The Ace Café Bike Festival will continue until April 30. It has very humble origins. As the name suggests, there was a café named The Ace Café and it opened doors in 1938. The target market was hauliers driving along the North Circular Road. Since it was near to the arterial road network, and to the undeniable advantage of being open all hours of the day, it soon attracted motorcyclists.
Second World War
Business soon expanded, with the owner adding a service station to the café. It had 10 pumps, showroom, repair shop and a generously sized washing bay. The good times was not about to last. The Second World War intervened, the buildings bombed by the Luftwaffe. The bombers had actually targeted the railway marshalling yards next door. The Ace Café reopened its doors in 1948. It was housed in a temporary accommodation back then. The restaurant soon became operational, with delicious home quality food cooked fresh on the premises.
Age of Rock ‘n’ Roll
The post war years saw business booming, thanks to a jump in road traffic. The number of motorcycles on the road picked up. The UK motorcycle industry was then at its prime. It was also the age of Rock ‘n’ Roll. Bikers can enjoy the songs at the jukeboxes located inside the café. No wonder the place became a rage among bikers. Some came only for the music and became well known musicians themselves.
This fusion of Rock ‘n’ Roll and motorbikes gave birth to record racing, nicknamed “drop coin into slot” and then race towards a prefixed point and come back prior to the record being on its last spool. It was natural that Ace Café, thanks to its blend of Rock ‘n’ Roll, speed, and motorbikes was the starting point of a number of racers. It was also a birthplace of a number of bands.
Changes in social order, growth of car market and its subsequent chipping away of the bike industry forced the Ace café to shut down shutters in 1969. The building since then has been utilized as a café, bookmakers office, filling station and even a tyre depot. The structure, however, remains unchanged. The café came into pop culture notice when it played an important background role in “The Leather Boys” film. The 1963 flick starred Rita Tushingham, Dudley Sutton and Colin Campbell. The Ace Café reopened its doors in September 2001. The legend was reborn.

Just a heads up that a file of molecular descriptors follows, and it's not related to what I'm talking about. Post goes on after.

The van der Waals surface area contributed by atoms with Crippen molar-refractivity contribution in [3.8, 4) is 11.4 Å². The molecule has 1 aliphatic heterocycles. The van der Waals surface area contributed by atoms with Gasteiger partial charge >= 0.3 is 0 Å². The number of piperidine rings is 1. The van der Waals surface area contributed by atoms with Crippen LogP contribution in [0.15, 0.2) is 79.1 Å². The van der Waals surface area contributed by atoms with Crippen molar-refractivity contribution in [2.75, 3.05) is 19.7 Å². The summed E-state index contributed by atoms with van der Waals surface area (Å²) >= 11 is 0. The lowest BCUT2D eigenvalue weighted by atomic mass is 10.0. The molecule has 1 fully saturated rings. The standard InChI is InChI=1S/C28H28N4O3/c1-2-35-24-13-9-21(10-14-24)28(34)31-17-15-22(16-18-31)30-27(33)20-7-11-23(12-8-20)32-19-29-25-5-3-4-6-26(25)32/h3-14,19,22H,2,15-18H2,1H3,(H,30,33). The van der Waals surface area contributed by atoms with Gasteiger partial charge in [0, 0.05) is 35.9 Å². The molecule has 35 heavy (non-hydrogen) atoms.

Mark Wilsmore is the creator of The Ace Café Reunion. He proposed in 1993 an annual event which will mark closure of the actual original Ace Café. He wanted to document the Ace café history and pushed hard to make sure the place reopened. The 25th anniversary of The Ace Café closure was recorded by Marl, along with his friends to form an organising team for Reunion. He also arranged for the motorcycle runs to converge at the Ace Café site on September 4, 1994.
The idea was a popular one, and about 12000 people arrived at the site of the old café. The event soon spread from Axce site, along the North Circular Road, all the way to Abbey Public Hose. It is now among the biggest motorcycle gatherings inside the UK.